The Sin of Hezekiah
With a few exceptions, the record of the kings of Israel and Judah is a biblical Who’s Who of powerful evil. One of those refreshing exceptions is King Hezekiah. He knew his place, obeyed God, and showed humility before Him. Unlike the kings who preceded him, he displayed a passionate hatred of idolatry. 2 Kings 18:5-6 eulogizes, “Hezekiah trusted in the LORD, the God of Israel. There was no one like him among all the kings of Judah, either before him or after him. He held fast to the LORD and did not cease to follow him.” (NIV).
Despite all that counts in his favor, there are at least two blemishes on Hezekiah’s legacy. One was a profoundly foolish decision; the other was an appallingly sinful attitude. Both are recorded in 2 Kings, chapter 20.
All eyes were on Assyria. Judah’s brothers to the north had recently fallen to King Shalmaneser. Though God had just delivered Judah from the Assyrians, their brutal campaigns and continued world dominance offered cover for a quietly rising power in the east. Word had reached Babylon that King Hezekiah had fallen ill. In an apparent goodwill gesture, the king of Babylon sent emissaries with gifts. By the time they arrived, God had healed Hezekiah, who was feeling well enough to give them the grand tour, foolishly showing off all the treasures of the palace. Unbeknownst to Hezekiah, they took mental inventory before returning to Babylon.
Enter Isaiah the prophet. He rebuked Hezekiah’s indiscretion, saying, “Hear the word of the LORD: The time will surely come when everything in your palace, and all that your fathers have stored up until this day, will be carried off to Babylon. . . And some of your descendants, your own flesh and blood, that will be born to you, will be taken away, and they will become eunuchs in the palace of the king of Babylon.”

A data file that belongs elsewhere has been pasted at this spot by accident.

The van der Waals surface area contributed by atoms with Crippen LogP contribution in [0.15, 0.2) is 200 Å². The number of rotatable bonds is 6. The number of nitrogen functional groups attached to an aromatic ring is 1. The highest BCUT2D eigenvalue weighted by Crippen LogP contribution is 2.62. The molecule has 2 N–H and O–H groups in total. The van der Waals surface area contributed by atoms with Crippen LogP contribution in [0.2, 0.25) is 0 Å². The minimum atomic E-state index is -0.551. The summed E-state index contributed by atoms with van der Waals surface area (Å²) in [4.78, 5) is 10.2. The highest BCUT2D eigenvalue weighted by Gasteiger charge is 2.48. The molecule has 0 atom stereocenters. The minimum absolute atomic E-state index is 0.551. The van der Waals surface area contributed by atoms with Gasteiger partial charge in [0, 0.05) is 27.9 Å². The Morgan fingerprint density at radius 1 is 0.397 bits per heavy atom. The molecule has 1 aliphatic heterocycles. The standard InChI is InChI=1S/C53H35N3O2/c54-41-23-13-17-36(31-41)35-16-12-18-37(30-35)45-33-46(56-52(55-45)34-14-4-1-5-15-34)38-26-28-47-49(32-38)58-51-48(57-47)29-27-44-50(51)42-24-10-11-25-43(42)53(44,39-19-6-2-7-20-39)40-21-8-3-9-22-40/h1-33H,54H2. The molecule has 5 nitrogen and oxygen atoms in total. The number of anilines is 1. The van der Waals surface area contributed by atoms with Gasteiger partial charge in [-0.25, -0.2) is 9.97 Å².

Instead of the desperate weeping and calling out to God for which Hezekiah was known in times of crisis (e.g., 2 Ki 19:14-19; 20:2-3), he replied, “The word of the Lord you have spoken is good.” Good?! How could Hezekiah have uttered such a thing? His motives are revealed in verse 19: “For he thought, ‘Will there not be peace and security in my lifetime?'”
The sin of Hezekiah lives on. It is true to say our nation is in peril partly because many a 50, 60, and 70-year-old, when alerted to impending cultural disaster, thought in their hearts, “Will there not be peace and security in my lifetime?” They had sought their own welfare but abandoned those not yet born. They pretended not to notice as the scriptures came under assault in society, in churches, in schools, and in seminaries. As our nation amassed trillions in debt, they thought not of their grandchildren. As morals eroded, they spoke nothing and risked nothing to preserve the stability won for them by generations past. They did not weep and call out to God. They golfed. They shopped. They danced.
The sin of Hezekiah isn’t characteristic merely of those who squander their retirements on the golf course or the beach. Guilty is any Christian of any age who suspects looming disaster but neglects to intervene because he predicts the calamity will not affect him personally.
The Babylonians have visited. They’ve taken inventory. Despite how Christians tend to dress up the sin of apathy with spiritual euphemisms and offer themselves false assurances that God doesn’t care about culture, it remains a grievous sin to be selfishly unconcerned for the future. Do something now and cry out to God lest your own children be hauled away to serve as eunuchs in the court of Babylon.